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Wednesday, January 2, 2019 | Frights For Tykes, Review


If you regularly read this column, you’ll know that I love collections of creepy children’s poems. Most contain previously published work from a variety of authors and Seldom do I come across a poetry book written and illustrated by a single author. But there are exceptions, such as EVEN SCARY THINGS GET THE BLUES written and illustrated by David Buckner.

EVEN SCARY THINGS GET THE BLUES is a fresh, and funny, silly and sympathetic look at monsters of all ages and descriptions. The majority of the poems feature monsters with problems, many of which seem unique to their species and/or disposition. But the reality is that most of the problems these monsters face, such as aging and acceptance, are also human problems.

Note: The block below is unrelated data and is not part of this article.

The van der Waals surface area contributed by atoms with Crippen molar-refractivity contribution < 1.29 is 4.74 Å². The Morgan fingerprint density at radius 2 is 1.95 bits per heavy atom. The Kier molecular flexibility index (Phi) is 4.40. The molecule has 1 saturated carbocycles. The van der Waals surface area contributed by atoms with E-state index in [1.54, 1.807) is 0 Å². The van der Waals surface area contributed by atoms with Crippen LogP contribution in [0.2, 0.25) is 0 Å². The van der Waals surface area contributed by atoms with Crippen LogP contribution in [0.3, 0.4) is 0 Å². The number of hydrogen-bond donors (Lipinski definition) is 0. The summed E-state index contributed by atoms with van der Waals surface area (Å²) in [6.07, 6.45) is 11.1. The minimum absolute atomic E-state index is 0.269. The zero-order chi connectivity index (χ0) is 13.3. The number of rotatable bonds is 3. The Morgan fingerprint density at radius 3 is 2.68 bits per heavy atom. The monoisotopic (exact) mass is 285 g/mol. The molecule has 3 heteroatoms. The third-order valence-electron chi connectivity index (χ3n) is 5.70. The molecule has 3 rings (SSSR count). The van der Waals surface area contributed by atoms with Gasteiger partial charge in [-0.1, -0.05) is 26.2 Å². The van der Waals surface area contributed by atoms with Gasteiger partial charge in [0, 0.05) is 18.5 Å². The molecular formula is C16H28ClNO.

Among the usual cast of creatures are wholly original monsters, such as the veerryyy slow-moving Lovecraftian sloth the Dillygroth, and the flightless (by choice) Flepto, both of which harken back to a tradition pioneered by the great Theodor Geisel a.k.a. Dr. Seuss, and a few other brave children’s authors who dared their own unique creations. Unlike many children’s authors who don’t bother creating their own critters, they just riff off of the classics and their tropes.

Among my favourite poems in EVEN SCARY THINGS GET THE BLUES is “Baby Monsters,” which had be dabbing at my compound eyes after reading the last line.

EVEN SCARY THINGS GET THE BLUES is a fearless little book of frighteningly good verse and illustrations. Please, don’t pull those sheets over your head, get out of bed and buy this book instead!


Glenn Tolle
Glenn Tolle grew up with a healthy interest in the macabre. His dad worked, and still works, as a grave digger, and much of his childhood was spent running around cemeteries and reading creepy books. All this combined with early viewings of the classic Universal monster movies led him to writing about the genre. He writes not only for RUE but also for under the pen name Glenn Strange. When not writing about horror Glenn talks about and interviews people within the horror and film community for the YouTube channel Psychic Celluloid Signals and creates original horror stories for publication.